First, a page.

secondhandrose lm on April 05, 2012:

Excellent lens. The designs are absolutely beautiful. Polish designs are very similar. I also paint wood and pottery eggs with the designs. Although the paint is not as bright as the dyes, there is no danger of breakage.

Kathleen Hiler on April 05, 2012:

No..but am wondering if I can use a ceramic egg to do this with.

Itaya Lightbourne from Topeka, KS on April 05, 2012:

Very beautiful! Congrats on getting Lens of the Day for this wonderful article! :)

ifeelgod lm on April 05, 2012:

I am stunned! I have NEVER seen these before and they are beautiful. Thank you for a great lens and congratulations on your LOTD designation

In Him,

JMb <><


Heather Burns from Wexford, Ireland on April 05, 2012:

wow, beautiful pysanky! I have seen it, but never have seen how to do this before. really amazing lens.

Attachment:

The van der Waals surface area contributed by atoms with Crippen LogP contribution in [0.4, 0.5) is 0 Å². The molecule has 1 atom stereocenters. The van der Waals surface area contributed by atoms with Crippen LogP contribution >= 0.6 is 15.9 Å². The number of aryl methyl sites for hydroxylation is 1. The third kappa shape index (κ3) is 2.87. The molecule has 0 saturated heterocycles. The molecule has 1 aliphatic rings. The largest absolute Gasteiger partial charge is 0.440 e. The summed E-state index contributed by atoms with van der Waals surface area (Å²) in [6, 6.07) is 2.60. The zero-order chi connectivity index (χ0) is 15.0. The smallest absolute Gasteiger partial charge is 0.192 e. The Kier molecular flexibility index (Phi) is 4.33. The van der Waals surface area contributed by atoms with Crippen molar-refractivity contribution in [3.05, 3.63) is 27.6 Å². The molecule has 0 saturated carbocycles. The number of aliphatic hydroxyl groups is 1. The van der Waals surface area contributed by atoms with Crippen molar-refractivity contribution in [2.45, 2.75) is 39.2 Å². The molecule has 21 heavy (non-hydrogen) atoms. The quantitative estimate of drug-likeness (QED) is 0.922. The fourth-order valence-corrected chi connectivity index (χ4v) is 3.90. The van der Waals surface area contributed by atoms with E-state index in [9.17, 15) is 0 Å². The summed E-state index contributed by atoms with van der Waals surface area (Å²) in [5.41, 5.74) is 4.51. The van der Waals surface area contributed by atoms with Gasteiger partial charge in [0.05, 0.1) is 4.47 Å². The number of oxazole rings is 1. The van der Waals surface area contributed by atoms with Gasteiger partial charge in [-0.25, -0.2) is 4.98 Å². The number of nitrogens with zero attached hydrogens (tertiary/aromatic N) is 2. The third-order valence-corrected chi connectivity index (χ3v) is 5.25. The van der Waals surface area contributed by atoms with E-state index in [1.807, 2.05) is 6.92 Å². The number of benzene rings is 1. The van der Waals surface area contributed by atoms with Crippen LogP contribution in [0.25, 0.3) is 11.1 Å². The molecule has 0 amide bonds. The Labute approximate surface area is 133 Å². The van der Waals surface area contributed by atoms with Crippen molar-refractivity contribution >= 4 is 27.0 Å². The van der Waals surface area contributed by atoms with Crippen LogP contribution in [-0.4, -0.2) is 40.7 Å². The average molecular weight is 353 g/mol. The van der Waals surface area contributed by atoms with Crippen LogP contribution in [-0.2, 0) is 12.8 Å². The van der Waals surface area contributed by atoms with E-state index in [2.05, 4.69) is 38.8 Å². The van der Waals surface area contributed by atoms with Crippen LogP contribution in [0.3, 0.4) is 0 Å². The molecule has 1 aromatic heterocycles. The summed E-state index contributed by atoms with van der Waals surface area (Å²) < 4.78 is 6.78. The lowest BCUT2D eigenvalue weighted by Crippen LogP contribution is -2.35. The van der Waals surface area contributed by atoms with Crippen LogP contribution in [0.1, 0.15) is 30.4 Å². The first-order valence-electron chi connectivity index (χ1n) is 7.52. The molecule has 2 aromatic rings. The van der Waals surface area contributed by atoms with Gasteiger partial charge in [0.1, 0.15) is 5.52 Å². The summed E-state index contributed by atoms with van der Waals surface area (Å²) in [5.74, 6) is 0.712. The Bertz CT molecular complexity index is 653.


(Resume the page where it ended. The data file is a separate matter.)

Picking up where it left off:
vintagefiori on April 05, 2012:

The Ukrainians really have some beautiful ancient rituals and culture.

anonymous on April 05, 2012:

Never heard of it before but it does look interesting.

tryme1 on April 05, 2012:

I would simply have no idea how to even conceive of things like this, let alone have the creativity and ability to make them.

AliciaMae on April 05, 2012:

I'd be worried about the exploding egg possibility! I've seen amazing things done with blown out eggs, too, though. My aunt used to make fairy scenes inside them, putting the cut out portion on hinges to open it.

anonymous on April 05, 2012:

Very beautiful art :) I've never heard of it before reading this lens.

andreaberrios lm on April 05, 2012: